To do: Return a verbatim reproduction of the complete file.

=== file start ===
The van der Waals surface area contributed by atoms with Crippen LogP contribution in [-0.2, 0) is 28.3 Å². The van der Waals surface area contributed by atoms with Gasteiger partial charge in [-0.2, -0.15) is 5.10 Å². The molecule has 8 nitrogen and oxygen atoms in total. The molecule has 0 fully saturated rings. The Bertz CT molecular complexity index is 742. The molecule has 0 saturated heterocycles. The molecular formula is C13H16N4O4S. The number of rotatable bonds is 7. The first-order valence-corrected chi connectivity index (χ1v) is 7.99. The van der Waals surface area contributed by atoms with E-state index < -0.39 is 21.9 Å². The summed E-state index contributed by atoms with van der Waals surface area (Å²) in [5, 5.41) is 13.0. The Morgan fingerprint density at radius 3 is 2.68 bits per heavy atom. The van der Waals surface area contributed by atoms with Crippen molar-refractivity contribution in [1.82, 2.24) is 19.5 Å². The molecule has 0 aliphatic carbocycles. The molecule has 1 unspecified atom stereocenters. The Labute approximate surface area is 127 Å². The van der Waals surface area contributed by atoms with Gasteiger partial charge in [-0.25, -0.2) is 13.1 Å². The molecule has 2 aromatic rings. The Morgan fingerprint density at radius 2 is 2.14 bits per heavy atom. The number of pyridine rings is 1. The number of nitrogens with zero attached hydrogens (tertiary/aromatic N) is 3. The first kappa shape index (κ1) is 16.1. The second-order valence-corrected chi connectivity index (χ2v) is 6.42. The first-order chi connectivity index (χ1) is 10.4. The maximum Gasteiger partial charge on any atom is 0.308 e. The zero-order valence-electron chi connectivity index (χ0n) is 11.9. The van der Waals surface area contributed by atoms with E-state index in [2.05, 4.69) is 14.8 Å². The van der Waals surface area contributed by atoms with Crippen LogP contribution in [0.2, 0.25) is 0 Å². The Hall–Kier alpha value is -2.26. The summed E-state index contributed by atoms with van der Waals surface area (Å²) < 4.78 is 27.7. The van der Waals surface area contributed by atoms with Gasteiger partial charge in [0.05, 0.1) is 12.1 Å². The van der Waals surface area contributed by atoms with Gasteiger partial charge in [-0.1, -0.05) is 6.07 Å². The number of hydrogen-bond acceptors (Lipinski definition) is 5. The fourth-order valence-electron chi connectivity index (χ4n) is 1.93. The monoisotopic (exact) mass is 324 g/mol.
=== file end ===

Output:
The van der Waals surface area contributed by atoms with Crippen LogP contribution in [-0.2, 0) is 28.3 Å². The van der Waals surface area contributed by atoms with Gasteiger partial charge in [-0.2, -0.15) is 5.10 Å². The molecule has 8 nitrogen and oxygen atoms in total. The molecule has 0 fully saturated rings. The Bertz CT molecular complexity index is 742. The molecule has 0 saturated heterocycles. The molecular formula is C13H16N4O4S. The number of rotatable bonds is 7. The first-order valence-corrected chi connectivity index (χ1v) is 7.99. The van der Waals surface area contributed by atoms with E-state index < -0.39 is 21.9 Å². The summed E-state index contributed by atoms with van der Waals surface area (Å²) in [5, 5.41) is 13.0. The Morgan fingerprint density at radius 3 is 2.68 bits per heavy atom. The van der Waals surface area contributed by atoms with Crippen molar-refractivity contribution in [1.82, 2.24) is 19.5 Å². The molecule has 0 aliphatic carbocycles. The molecule has 1 unspecified atom stereocenters. The Labute approximate surface area is 127 Å². The van der Waals surface area contributed by atoms with Gasteiger partial charge in [-0.25, -0.2) is 13.1 Å². The molecule has 2 aromatic rings. The Morgan fingerprint density at radius 2 is 2.14 bits per heavy atom. The number of pyridine rings is 1. The number of nitrogens with zero attached hydrogens (tertiary/aromatic N) is 3. The first kappa shape index (κ1) is 16.1. The second-order valence-corrected chi connectivity index (χ2v) is 6.42. The first-order chi connectivity index (χ1) is 10.4. The maximum Gasteiger partial charge on any atom is 0.308 e. The zero-order valence-electron chi connectivity index (χ0n) is 11.9. The van der Waals surface area contributed by atoms with E-state index in [2.05, 4.69) is 14.8 Å². The van der Waals surface area contributed by atoms with Crippen LogP contribution in [0.2, 0.25) is 0 Å². The Hall–Kier alpha value is -2.26. The summed E-state index contributed by atoms with van der Waals surface area (Å²) < 4.78 is 27.7. The van der Waals surface area contributed by atoms with Gasteiger partial charge in [0.05, 0.1) is 12.1 Å². The van der Waals surface area contributed by atoms with Gasteiger partial charge in [-0.1, -0.05) is 6.07 Å². The number of hydrogen-bond acceptors (Lipinski definition) is 5. The fourth-order valence-electron chi connectivity index (χ4n) is 1.93. The monoisotopic (exact) mass is 324 g/mol.